Chinese leader Xi Jinping is meeting with Russian President Vladimir Putin Thursday in a show of diplomatic support, as Moscow contends with growing international isolation over its faltering invasion of Ukraine.
In their meeting, Russian state media reported Putin condemned US “provocations” in the Taiwan Strait, and said he “highly appreciates” China’s “balanced position” on the Ukraine crisis.
The two authoritarian leaders have emerged as close partners in recent years, propelled by growing conflict with the West and a strong personal bond.
China has offered tacit support for Russia over Ukraine, while Moscow has backed Beijing and criticized Washington over US House Speaker Nancy Pelosi’s visit to Taipei in August. Beijing responded with unprecedented military drills around the self-governing diplomatic island, which it claims as its own territory.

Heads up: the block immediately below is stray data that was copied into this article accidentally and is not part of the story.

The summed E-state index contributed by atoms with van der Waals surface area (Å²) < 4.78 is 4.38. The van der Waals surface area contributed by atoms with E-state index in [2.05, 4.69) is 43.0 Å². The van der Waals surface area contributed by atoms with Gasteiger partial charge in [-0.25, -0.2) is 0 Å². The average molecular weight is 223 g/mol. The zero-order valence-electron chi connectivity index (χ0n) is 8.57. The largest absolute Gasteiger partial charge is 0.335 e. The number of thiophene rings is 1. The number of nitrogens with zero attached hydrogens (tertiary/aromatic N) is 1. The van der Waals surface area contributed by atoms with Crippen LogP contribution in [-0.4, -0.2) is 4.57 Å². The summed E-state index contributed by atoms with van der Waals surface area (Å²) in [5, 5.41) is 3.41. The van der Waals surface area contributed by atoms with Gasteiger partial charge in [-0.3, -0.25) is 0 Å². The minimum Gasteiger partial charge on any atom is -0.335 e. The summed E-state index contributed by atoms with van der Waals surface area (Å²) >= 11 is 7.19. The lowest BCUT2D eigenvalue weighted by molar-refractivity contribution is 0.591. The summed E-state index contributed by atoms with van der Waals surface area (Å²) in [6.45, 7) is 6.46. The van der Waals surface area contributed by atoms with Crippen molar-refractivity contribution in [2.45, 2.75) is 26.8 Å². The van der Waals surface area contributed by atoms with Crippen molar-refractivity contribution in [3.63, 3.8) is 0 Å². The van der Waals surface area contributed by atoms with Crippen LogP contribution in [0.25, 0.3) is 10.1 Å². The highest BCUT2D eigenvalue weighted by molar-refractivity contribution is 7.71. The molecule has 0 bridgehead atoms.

In a statement released by the Kremlin, Putin said: “The foreign policy tandem of Moscow and Beijing plays a key role in ensuring global and regional stability. We jointly stand for the formation of a just, democratic and multipolar world order based on international rules and the central role of the UN.”
The two are holding talks in Uzbekistan, at a summit of the Shanghai Cooperation Organization, a regional security-focused grouping that also includes India, Pakistan and four Central Asian nations.
In a symbolic show of force and unity, Russian and Chinese navies conducted joint patrols and exercises in the Pacific Ocean just hours before their leaders’ meeting, according to Russia’s Ministry of Defense.
The meeting, their first face-to-face since the invasion, comes at a potentially consequential moment for Putin, whose troops are retreating en mass in the northeast of Ukraine, losing more territory in a week than they captured in five months.